By Peter Wilson
A Labour Party Bill that would ensure contractors are paid the minimum wage has passed its first reading despite opposition from the Government.
The Minimum Wage (Contractor Remuneration) Amendment Bill passed by 61 votes to 60 tonight.
National opposed it but United Future leader Peter Dunne, usually a Government ally, supported it.
The Bill states people engaged as contractors have few of the protections given to employees under the Minimum Wage Act.
Labour's David Parker drafted the Member's Bill.
He says certain types of work, such as delivering pamphlets, are not subject to any minimum wage requirements.
Employees are paid a fixed amount to deliver a fixed number of pamphlets, regardless of how long it takes them.
When the work they do is broken down on an hourly basis, they are often earning less than the $14.75 an hour minimum wage, he said.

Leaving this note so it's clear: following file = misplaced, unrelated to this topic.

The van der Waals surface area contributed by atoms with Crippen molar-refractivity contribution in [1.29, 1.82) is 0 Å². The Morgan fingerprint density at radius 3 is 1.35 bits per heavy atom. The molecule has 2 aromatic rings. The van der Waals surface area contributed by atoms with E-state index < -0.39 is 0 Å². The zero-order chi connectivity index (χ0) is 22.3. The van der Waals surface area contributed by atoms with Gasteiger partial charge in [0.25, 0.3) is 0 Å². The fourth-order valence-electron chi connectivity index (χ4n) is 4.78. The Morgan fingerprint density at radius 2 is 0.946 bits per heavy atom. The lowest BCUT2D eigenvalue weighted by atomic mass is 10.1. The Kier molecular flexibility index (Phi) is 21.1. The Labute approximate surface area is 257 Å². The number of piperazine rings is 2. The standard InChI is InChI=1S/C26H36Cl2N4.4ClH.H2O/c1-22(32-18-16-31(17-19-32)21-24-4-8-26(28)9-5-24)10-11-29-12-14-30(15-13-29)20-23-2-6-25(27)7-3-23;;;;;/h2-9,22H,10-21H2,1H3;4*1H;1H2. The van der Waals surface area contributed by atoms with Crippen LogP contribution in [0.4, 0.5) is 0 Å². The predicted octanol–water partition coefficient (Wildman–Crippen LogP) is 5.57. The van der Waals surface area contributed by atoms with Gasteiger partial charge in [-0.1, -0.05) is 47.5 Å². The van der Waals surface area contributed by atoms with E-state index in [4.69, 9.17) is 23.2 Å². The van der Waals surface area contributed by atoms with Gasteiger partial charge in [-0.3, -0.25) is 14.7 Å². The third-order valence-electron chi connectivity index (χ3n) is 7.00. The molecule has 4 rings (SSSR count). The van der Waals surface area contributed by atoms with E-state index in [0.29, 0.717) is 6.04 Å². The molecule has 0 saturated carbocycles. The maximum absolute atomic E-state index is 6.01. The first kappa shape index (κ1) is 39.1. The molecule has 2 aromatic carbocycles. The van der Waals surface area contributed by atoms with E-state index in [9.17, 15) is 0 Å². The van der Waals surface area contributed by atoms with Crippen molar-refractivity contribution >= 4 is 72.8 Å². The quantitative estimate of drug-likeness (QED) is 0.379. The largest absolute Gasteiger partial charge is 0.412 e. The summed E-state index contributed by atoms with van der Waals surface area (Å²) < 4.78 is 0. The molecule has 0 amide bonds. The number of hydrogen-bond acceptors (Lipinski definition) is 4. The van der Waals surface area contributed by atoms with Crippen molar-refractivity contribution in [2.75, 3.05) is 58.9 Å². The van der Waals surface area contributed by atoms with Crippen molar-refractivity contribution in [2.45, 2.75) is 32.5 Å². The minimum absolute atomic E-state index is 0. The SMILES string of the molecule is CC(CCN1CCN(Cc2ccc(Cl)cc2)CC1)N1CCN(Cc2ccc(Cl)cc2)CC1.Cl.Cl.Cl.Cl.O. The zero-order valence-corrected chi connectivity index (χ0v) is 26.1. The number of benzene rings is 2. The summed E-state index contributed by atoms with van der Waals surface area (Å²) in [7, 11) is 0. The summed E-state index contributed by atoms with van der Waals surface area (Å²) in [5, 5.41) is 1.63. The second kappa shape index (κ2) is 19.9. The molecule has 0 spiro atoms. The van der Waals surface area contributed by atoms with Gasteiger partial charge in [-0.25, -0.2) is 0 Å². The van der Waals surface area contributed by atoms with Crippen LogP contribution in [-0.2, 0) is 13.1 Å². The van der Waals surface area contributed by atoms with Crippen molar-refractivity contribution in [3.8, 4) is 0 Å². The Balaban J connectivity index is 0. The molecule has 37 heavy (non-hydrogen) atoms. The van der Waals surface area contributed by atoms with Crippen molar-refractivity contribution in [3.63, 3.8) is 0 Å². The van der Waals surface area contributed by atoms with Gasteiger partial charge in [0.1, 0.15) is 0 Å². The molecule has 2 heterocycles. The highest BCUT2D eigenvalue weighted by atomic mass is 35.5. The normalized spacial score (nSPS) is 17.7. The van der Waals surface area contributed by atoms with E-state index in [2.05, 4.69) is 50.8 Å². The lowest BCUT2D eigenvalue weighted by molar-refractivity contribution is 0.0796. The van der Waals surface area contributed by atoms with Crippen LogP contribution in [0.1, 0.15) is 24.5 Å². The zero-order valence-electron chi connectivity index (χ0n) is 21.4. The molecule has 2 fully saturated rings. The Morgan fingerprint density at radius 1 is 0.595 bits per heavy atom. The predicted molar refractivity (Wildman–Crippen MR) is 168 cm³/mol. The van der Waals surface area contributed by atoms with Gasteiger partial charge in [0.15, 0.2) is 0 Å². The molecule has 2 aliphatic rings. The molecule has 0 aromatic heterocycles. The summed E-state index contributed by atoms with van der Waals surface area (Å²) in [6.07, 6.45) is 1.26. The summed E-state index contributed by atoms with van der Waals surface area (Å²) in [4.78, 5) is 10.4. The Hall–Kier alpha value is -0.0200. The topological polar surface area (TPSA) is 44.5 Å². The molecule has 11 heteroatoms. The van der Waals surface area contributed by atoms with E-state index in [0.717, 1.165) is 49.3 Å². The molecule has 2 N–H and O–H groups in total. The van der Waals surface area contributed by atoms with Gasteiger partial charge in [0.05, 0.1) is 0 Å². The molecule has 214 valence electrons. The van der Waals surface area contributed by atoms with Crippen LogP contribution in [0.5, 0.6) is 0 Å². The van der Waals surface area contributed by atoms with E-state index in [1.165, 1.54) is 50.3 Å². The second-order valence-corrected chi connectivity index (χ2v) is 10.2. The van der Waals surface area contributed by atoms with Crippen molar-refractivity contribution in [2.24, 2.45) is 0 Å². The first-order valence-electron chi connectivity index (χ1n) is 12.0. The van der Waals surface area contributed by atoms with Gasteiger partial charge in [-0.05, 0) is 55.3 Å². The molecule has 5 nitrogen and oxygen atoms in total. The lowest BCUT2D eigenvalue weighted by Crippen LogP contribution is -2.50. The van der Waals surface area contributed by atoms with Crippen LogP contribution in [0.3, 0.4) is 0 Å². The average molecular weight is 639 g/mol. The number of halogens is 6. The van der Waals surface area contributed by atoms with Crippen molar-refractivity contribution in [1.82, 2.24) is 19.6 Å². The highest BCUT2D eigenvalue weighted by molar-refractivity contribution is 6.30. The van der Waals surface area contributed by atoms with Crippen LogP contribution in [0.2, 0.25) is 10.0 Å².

"Some employers are getting round the Minimum Wage Act, and it's becoming more frequent," he said during the first reading debate.
"There are many countries that have minimum remuneration rather than a minimum wage so employers can't get around it."
National MPs said the bill was overly prescriptive and could make it difficult for low-skilled people to find jobs.
"There's an underlying assumption that employers aren't to be trusted, and I don't think that's right in our current environment," Andrew Bayly said.
Labour, the Greens, NZ First, the Maori Party and United Future supported the Bill.
National and ACT opposed it.
The Bill has been sent to the industrial relations select committee for public submissions.